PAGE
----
Protecting your emotional health
Too much stress, especially over a long period of time, can cause you to burn out. You may feel anxious or depressed by the overwhelming responsibilities you face.
Taking care of your physical well-being, such as exercising and getting enough sleep, can help improve your mood and release tension. These tips can also help make a difference.
Say “yes” to help.
If a friend or family member offers to help cook a meal or provide a ride, take them up on it. If they ask if there’s any way they can help, let them know what would be most useful. Maybe they can stay with your loved one while you go for a walk or run an errand. Or they could pick up a prescription at the pharmacy. Be as specific as possible about what help you need and when. And if you aren’t getting any offers of help, don’t hesitate to ask.
If your loved one is older or living with a disability, they may have a BCBSRI Medicare Advantage plan with benefits that can help relieve some of your caregiving responsibilities—from $0 household help to $0 private rides. See what is available. With many BCBSRI plans, you can also reduce trips to the pharmacy—and maybe even save money—by having medications delivered. Find out more by contacting BCBSRI Customer Service.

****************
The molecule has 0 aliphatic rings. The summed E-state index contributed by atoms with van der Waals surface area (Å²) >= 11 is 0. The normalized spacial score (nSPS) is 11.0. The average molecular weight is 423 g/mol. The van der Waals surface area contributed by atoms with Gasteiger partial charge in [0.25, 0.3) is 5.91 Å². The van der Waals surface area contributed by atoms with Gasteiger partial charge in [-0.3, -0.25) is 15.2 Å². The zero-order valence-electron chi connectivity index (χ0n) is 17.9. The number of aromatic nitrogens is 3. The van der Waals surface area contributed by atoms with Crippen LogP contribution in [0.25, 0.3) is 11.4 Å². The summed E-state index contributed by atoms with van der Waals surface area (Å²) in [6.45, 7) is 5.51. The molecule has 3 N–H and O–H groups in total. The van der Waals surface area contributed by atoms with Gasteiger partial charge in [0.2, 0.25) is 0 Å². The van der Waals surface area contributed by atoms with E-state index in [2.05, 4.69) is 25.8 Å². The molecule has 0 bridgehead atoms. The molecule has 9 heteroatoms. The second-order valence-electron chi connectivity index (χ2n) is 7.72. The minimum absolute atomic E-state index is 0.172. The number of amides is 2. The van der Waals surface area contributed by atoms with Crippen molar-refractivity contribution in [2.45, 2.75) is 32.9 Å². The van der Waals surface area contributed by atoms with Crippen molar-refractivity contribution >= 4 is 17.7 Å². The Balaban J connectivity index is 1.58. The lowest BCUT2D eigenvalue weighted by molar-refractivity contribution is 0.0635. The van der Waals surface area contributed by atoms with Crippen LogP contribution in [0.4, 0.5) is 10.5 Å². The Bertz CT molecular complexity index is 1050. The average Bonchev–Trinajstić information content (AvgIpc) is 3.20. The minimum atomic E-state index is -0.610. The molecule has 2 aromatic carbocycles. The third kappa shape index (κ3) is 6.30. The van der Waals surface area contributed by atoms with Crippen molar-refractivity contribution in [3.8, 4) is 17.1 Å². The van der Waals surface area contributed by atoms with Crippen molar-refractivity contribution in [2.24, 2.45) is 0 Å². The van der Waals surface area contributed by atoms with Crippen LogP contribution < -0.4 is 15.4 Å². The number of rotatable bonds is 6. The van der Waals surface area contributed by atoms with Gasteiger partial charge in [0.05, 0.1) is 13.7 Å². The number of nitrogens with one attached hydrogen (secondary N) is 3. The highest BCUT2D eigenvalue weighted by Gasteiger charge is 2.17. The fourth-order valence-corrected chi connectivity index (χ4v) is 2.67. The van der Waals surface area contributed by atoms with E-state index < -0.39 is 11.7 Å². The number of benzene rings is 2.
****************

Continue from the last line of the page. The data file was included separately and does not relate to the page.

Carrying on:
Take time for yourself.
As a caregiver, you likely often put yourself last. But making time for things you enjoy can help protect your own health and help you care for your loved one. Think about what makes you happy—whether that’s having dinner with a friend, doing yoga, or gardening—and how you can make time for it. If you need help outside of friends and family, see how to find help at home.
Even taking five minutes for yourself can make a big difference in your health. That’s the idea behind Take 5 for You—small steps that can help improve your mental, physical, and financial health. See them all at rhodeahead.com/take5.
Join a support group.
Being a caregiver can feel lonely, but there are many other people in the same situation who understand and empathize. If your loved one has a specific health condition, such as cancer or dementia, you may want to join a support group for that condition. But there are also general support groups for caregivers that are available in person or virtually.
If you need help finding a support group or other mental health assistance, call BCBSRI at 1-800-274-2958.
Talk with a mental health professional.
Feeling sad, frustrated, or even guilty? You’re not the only one. Many caregivers get support from a therapist. If it’s a challenge to get out of the house, many therapists in the BCBSRI network offer video appointments. Need help finding a provider? Call BCBSRI at 1-800-274-2958.
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